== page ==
Policy on equal employment opportunity
The company is pledged to provide equal
employment opportunities to all persons with
out regard to race, color, creed, sex, age, or
national origin. All personnel actions — recruit
ment, compensation, and fringe benefits — will
conform to this basic premise.
The President has issued the following state
ment of policy to reaffirm and reinforce Pied
mont Aviation’s commitment to the practice
of equal employment opportunity. Details of
the Affirmative Action Program and mecha
nisms to ensure implementation of this policy
can be found in the Corporate Affirmative Ac
tion Plan, in the materials displayed on em
ployee bulletin boards, and in the progress
reports that will be issued periodically.
To ensure that corporate and individual op
portunities and obligations for achieving equal
employment opportunity are properly delineated
and clearly understood, the Piedmont EEO
Affirmative Action Program is being imple
mented. Assignment of overall responsibility
for coordinating affirmative equal employment
opportunity action is given to the Vice-
President — Employee Relations as Piedmont
EEO Officer, who in this function serves as
deputy to the President. Procedures are estab
lished for reporting and monitoring such ac
tions, including specific innovations in our prac
tices addressed to problems in recruiting and
utilizing female and minority employees, in
cluding hiring, promotion, and termination, as
well as the selection and utilization of sub
contractors. It also includes our external in
volvement in community action programs to
help achieve equal employment opportunity be
yond the company’s own operations. The objec
tives of this plan are:
To formalize and reaffirm past Piedmont
practices and policy in procedures for hir
ing, promotion, transfer, training, and all
other equal employment opportunities to
which each individual is entitled.
To identify areas in which minority groups
and women are underutilized and any
existing deficiencies and problem areas in
Piedmont equal employment practices.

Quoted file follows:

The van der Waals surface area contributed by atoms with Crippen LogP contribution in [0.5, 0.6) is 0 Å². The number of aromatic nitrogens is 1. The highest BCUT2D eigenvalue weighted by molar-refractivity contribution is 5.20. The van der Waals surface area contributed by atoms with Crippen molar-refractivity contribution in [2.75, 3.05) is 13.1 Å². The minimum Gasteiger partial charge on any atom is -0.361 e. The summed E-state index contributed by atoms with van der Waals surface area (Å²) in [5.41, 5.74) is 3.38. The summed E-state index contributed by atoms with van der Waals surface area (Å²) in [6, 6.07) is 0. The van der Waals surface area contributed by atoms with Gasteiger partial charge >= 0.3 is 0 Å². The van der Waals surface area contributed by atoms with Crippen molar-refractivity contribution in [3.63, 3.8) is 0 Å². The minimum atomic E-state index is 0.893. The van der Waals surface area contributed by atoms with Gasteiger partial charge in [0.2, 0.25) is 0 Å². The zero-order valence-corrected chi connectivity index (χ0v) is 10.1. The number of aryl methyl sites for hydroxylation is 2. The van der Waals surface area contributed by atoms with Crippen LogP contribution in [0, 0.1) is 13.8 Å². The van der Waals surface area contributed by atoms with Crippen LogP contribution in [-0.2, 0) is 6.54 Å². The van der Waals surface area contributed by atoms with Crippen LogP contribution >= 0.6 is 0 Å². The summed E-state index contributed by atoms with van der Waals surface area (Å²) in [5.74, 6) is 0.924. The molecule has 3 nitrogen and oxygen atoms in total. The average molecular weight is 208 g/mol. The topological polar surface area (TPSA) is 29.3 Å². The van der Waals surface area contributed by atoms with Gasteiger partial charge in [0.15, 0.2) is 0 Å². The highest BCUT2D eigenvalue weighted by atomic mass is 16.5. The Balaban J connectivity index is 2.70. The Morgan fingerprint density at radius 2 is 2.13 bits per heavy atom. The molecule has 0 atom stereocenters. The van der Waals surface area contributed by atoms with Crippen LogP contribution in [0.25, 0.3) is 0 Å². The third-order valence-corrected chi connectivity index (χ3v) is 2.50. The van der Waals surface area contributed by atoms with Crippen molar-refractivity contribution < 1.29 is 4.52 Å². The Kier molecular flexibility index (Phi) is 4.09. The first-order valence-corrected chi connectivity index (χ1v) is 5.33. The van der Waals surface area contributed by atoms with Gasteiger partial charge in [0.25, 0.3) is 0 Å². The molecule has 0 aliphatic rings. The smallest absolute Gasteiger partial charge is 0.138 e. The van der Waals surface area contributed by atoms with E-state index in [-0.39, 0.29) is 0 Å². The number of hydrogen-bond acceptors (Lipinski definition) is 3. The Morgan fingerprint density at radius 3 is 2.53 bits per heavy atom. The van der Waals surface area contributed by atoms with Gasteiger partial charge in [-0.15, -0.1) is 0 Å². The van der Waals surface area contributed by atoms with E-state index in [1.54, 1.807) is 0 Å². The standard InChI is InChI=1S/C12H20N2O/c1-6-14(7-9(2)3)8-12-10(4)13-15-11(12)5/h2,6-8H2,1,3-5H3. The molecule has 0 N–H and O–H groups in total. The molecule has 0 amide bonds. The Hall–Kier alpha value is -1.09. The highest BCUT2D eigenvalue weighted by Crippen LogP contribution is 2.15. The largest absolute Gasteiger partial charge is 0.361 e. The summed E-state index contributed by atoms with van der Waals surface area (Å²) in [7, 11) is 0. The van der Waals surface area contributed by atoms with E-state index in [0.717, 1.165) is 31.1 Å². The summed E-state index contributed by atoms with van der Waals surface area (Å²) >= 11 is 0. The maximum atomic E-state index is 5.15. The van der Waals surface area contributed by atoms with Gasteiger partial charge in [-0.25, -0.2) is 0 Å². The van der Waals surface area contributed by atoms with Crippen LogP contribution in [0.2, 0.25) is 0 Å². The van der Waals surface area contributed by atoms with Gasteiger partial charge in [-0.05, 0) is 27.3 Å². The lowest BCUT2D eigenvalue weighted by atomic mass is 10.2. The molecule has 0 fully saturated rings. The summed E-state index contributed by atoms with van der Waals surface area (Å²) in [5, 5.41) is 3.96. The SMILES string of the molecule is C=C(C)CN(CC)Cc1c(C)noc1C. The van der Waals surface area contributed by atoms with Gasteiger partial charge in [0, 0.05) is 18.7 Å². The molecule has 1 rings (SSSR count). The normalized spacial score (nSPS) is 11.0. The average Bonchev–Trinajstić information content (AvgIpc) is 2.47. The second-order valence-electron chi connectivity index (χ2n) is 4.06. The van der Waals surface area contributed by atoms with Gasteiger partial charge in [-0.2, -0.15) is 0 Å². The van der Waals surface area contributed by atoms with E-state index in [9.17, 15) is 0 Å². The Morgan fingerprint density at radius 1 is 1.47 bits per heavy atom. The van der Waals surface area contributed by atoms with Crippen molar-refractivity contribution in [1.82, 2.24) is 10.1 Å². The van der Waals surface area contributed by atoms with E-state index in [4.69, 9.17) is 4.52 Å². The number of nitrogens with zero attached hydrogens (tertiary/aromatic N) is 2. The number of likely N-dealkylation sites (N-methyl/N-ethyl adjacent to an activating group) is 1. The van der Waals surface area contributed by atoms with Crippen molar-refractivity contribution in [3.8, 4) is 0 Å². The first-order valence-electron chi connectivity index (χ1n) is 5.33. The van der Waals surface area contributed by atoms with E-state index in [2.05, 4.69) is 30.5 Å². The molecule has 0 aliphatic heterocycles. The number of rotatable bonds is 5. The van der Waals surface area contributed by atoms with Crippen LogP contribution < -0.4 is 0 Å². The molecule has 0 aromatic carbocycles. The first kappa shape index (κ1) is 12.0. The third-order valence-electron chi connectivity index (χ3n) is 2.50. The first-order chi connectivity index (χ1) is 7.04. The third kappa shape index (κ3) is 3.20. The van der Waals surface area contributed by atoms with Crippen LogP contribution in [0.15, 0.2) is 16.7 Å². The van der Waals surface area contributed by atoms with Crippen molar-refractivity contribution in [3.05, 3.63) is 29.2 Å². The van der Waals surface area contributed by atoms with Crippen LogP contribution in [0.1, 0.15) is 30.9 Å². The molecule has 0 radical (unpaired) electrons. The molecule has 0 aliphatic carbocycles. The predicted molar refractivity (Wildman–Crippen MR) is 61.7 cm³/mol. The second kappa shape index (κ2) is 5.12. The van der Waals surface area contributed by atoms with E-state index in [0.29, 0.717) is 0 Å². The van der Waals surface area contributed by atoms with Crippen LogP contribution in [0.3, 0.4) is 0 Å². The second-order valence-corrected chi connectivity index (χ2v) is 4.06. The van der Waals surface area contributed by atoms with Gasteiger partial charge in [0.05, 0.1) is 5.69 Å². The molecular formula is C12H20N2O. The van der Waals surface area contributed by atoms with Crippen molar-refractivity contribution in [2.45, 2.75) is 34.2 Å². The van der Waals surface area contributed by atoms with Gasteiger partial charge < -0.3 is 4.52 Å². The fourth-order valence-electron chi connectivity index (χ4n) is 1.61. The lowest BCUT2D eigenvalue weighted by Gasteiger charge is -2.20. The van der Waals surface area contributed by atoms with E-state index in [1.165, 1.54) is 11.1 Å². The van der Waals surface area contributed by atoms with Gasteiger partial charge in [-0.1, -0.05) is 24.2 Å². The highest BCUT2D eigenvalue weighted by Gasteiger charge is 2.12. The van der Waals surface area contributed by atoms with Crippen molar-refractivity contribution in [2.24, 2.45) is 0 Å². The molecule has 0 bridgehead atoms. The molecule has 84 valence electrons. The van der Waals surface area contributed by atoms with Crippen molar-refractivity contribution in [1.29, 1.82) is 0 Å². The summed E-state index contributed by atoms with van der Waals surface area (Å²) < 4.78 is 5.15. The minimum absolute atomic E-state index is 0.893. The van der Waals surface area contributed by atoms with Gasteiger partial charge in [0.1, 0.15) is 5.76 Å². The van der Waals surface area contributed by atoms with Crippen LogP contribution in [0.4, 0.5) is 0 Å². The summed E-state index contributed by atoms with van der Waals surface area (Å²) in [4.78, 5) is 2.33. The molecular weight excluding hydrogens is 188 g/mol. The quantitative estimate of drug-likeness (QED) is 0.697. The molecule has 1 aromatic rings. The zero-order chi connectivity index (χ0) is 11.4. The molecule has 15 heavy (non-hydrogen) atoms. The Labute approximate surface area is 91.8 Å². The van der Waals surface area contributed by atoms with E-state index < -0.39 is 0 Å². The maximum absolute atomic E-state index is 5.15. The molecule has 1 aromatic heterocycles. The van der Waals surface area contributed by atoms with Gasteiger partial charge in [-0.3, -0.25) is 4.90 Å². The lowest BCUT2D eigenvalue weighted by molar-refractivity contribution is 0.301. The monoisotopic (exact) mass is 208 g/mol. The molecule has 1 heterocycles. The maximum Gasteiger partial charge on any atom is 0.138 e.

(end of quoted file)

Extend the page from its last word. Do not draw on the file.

To establish realistic hiring goals to correct
To develop affirmative actions to be taken
to meet the hiring and goals and overcome
deficiences and problem areas.
To establish internal audit procedures to
monitor all aspects of the affirmative ac
This plan will be audited quarterly by senior
management and reviewed by the President at
All employees are encouraged to avail them
selves of the opportunities for individual initia
tive provided by the EEO Affirmative Action
Program. Supervisory personnel are reminded
that they bear a special responsibility for
achievement of the equal employment oppor
tunity objective with the same high priority
as they have for attainment of our business
Training center customers come from all over
A Mississippi grocery chain, a North Carolina
bank, a Nashville music group, several steel
companies and more than a dozen airlines — all
of those seemingly different organizations share
a common bond in their association with Pied
They are customers of the Company’s Train
ing Center. Contract pilot and maintenance
courses are the primary offerings.
Contract training is not a new endeavor for
Piedmont, but the amount of it has increased a
lot recently. During the Second World War,
long before Piedmont Airlines was formed.
Piedmont Aviation, Inc. conducted government
contracted flight training schools.
Over the years as the airline was started and
the fixed base operations were growing training
was mainly for employees. But in 1969 Pied
mont opened its Training Center to share with
others, including other airlines, its professional
staff and the finest and most advanced training
And the customers have come from literally
all over the world. The “little UN”, as the